Research Pays Off: Preserving Georgia Pavements with Micromilling

Georgia’s experience shows that pervious friction course (PFC) placed on pavement surfaces can improve tire friction and surface drainage and provide good pavement performance for 10 to 12 years. When a PFC approaches the end of its service life, the underlying layer of dense-graded hot-mix asphalt or stone matrix asphalt is generally still in good condition and could last for several more years.

Despite the effectiveness of using the PFC procedure, the Georgia Department of Transportation sought a more economical pavement maintenance procedure. Georgia DOT initiated a research project to investigate micro-milling for the removal of deteriorated open-graded friction course to maintain asphalt pavements on interstate highways. It conducted research studies on Interstates-75 and -95 to explore the use of micro-milling and retrofitting a laser road profiler (LRP) with software to estimate surface texture parameters.

The research produced several findings that would benefit Georgia DOT and other highway agencies, including the following:

  • Micro-milling in conjunction with thin asphalt overlays is an effective pavement preservation treatment.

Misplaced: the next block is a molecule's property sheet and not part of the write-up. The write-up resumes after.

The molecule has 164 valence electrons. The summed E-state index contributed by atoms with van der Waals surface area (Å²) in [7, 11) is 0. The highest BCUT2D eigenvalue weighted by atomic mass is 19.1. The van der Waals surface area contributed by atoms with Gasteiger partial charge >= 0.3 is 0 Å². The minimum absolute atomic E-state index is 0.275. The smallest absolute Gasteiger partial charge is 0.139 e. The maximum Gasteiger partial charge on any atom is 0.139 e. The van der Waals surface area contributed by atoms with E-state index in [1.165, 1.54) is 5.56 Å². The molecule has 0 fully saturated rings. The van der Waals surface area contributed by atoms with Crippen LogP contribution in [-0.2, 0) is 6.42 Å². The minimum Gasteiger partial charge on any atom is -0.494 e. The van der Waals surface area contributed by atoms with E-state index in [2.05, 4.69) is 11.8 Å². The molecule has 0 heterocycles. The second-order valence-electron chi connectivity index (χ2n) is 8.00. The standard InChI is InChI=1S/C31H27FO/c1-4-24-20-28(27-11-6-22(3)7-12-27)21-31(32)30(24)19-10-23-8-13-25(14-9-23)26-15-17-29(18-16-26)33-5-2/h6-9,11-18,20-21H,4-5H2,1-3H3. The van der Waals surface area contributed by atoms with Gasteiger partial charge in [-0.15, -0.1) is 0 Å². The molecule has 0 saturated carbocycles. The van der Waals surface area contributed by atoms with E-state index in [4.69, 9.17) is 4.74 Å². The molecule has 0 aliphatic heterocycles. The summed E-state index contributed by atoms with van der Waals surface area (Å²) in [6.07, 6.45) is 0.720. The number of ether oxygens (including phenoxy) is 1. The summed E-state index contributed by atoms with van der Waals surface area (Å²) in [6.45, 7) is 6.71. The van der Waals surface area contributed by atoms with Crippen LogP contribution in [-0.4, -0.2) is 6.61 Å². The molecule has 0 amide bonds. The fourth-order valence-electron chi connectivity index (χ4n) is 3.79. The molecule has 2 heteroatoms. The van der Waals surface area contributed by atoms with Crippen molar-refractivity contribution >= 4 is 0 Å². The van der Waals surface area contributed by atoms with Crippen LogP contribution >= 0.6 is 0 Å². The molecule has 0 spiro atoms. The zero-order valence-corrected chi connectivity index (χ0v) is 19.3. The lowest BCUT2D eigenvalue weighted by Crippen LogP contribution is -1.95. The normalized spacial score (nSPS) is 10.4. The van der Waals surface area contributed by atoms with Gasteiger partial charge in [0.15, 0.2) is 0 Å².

• Variable-depth micro-milling provides the required surface texture without sacrificing milled surface texture and smoothness.
  • The LRP can measure both surface texture and smoothness on micro-milled surfaces and can serve as a tool for quality acceptance and performance measurement.

In addition, Georgia DOT has accrued cost savings from this preservation treatment. Replacing conventional milling with micro-milling on the two interstate projects saved an estimated $11 million—nearly 50 times the expenditures for the research. After 4 to 7 years in service, both projects have shown good performance.

Read about Georgia’s experience

This entry was posted in New Technology, News, Pavement Design/Const., Pavement Pres. Apps., Treatments. Bookmark the permalink.

Comments are closed.